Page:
White’s final start in the white jersey was against Meath in Croke Park in the 1954 championship when he scored three points as the Lilywhites succumbed to a 0-5 to 3-2 defeat. He did come on as substitute in a draw against the same opposition a year later but that was to be his swansong for the county team.
At club level, White was instrumental in minor county titles in 1940 and 1941, the first Newbridge sides to win at that grade, and by 1945 those teams were forming the basis of the senior side that reached the County Final.
Trained by Sergeant Mick Reilly, who had been involved with Kildare in 1928 and Cavan in the ‘30s, Sarsfields young team contained names that would become well-known throughout the county. There was Jim Gaffney, Jim Cash, Ned Keogh, Jack Fitzgerald, the Geraghty brothers Mick and Bill, the O’Hanlons, Tommy and Con, with “Bunny” Kavanagh and, of course, Boiler White in the forwards.
Reports of the game in the Nationalist highlight the “youth and training” of Sarsfields as critical in a 2-9 to 0-4 victory over the 1943 champions, with White among those commended for “trojan work”.
Two years later they were back in the final against the Army team from the Curragh, a game White described as his greatest match in that Irish Press interview.
“We won it but it was a wonderful match of good football. The Army at that time could field fifteen inter-county players but yet we managed to take the title (by 1-8 to 1-5). It was one of the best moments of my life.”
The Nationalist had no doubt who their man-of-the-match was.
“Let it be said that “Boiler” White won the match for his side. It is no disparagement to his comrades to say this as his wonderful sense of position and untiring work gave his forwards every chance of securing scores. His display marks him as the foremost player in the county.”
Sarsfields captain Mick Geraghty paid tribute to their opponents and hoped that the sides would meet again in the 1948 final. They did, but on this occasion the roles were reversed with the Army winning by 2-7 to 2-4 in a game the Nationalist headlined as the “Thrill a Minute Final”. White scored a penalty but the Army, led by Cavan great J.J. O’Reilly converted one of their own from the rebound to secure the win.
Again, the Sash took a year off from the final as Ardclough overcame the Army in 1949’s decider but the Newbridge men got their three-in-a-row underway in 1950, beating Carbury by 1-9 to 2-3. White was outstanding once more but it was considered a poor game despite the best efforts of the Groomes, Rasher Farrell and Dermot Bourke for the losers. White scored four points.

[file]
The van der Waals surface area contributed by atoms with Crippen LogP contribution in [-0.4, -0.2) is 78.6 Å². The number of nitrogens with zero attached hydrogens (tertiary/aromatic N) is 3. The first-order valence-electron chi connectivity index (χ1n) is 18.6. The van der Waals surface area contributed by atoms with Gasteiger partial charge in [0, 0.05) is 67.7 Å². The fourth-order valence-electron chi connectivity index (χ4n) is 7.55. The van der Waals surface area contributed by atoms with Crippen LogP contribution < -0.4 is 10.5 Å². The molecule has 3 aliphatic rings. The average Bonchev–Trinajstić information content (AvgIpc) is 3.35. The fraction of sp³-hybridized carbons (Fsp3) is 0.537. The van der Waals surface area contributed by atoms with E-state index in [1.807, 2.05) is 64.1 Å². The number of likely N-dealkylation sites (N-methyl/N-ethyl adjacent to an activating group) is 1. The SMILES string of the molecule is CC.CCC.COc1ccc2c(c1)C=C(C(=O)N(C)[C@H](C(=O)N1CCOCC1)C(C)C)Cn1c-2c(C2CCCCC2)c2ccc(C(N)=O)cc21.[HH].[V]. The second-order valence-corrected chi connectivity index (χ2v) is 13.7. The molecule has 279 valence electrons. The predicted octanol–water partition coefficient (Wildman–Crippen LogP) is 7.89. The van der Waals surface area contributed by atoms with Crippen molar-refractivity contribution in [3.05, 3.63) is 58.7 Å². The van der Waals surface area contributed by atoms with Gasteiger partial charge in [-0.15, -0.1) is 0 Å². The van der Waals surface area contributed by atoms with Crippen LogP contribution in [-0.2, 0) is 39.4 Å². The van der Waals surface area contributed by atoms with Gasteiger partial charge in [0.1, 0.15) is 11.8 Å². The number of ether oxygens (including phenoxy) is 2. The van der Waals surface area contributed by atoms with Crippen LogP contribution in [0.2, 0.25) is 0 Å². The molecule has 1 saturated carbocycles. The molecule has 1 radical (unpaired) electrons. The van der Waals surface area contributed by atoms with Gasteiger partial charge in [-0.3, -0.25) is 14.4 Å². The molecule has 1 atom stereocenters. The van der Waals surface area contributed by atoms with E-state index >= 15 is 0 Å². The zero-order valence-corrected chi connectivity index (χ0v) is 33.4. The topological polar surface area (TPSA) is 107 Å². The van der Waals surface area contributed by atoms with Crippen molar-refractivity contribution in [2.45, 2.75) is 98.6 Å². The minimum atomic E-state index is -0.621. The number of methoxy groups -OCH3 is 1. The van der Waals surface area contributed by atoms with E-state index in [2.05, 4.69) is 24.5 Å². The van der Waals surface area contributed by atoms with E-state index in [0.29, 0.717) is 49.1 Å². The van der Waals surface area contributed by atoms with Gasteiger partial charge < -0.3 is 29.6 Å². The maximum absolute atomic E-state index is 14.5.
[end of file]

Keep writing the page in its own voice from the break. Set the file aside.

A North Division team, backboned by the likes of Davey Dalton from Kilcock, gave Sarsfields a real battle in the 1951 final but White captained the holders as they retained their trophy on a 2-11 to 1- 7 scoreline. Boiler weighed in with another four points.
The three-in-a-row was captured in an eight-point win over Carbury in 1952. Again, the two sides didn’t produce a thriller but White and Seán Brennan’s midfield dominance was considered crucial with White scoring 1-3 in their 2-6 to 0-4 success.
Rathangan brought their unbeaten run to an end in the Quarter Final in 1953 in a controversial encounter when the holders had three goals disallowed. Incredibly, 69 years on, no club has repeated the three-in-a-row although plenty have won doubles.
After Clane ended their campaign in 1954’s Quarter Final, Sarsfields were back as favourites for the 1955 decider against Kilcock. But despite White again turning it on in a final, when he was the “architect of every good move”, and despite three first-half goals for his side, Kilcock came back from a ten-point deficit to draw with Kilcock’s Gibbons brothers, Tony and Paddy, Larry McCormack and Davey Dalton prominent.
White had registered 1-7 in the drawn game but the entire team only managed 1-4 in a very different replay as they went down to Kilcock’s 0-9 on a day when McCormack and Paddy Gibbons again excelled.
Sarsfields were to lose three successive semi-finals after that and White’s days in the limelight were over. He loved his career, though, telling the Irish Press, “They were wonderful times, some of the best in the world!”. Apart from the five county titles he won the same number of Leader Cups and represented Leinster in the Railway Cup.
Away from the GAA pitch, Boiler was involved in the development of Newbridge Greyhound Stadium, was the initial owner of the Killeen Golf Club, and was club captain at the Curragh golf club.
He continued his involvement in GAA however and was a selector for Kildare in the early 1970’s. When he wasn’t developing property, he served his time as a bookie and publican.
Boiler White died in 2012 at the age of 88 having been pre-deceased by his wife Josephine. Of course, his grandson Gary “Chalky” White captained Kildare to an All-Ireland under-21 final in 2008, played 84 times for the seniors and continues to soldier for Sarsfields, with whom he has matched his legendary grandfather’s five senior county titles.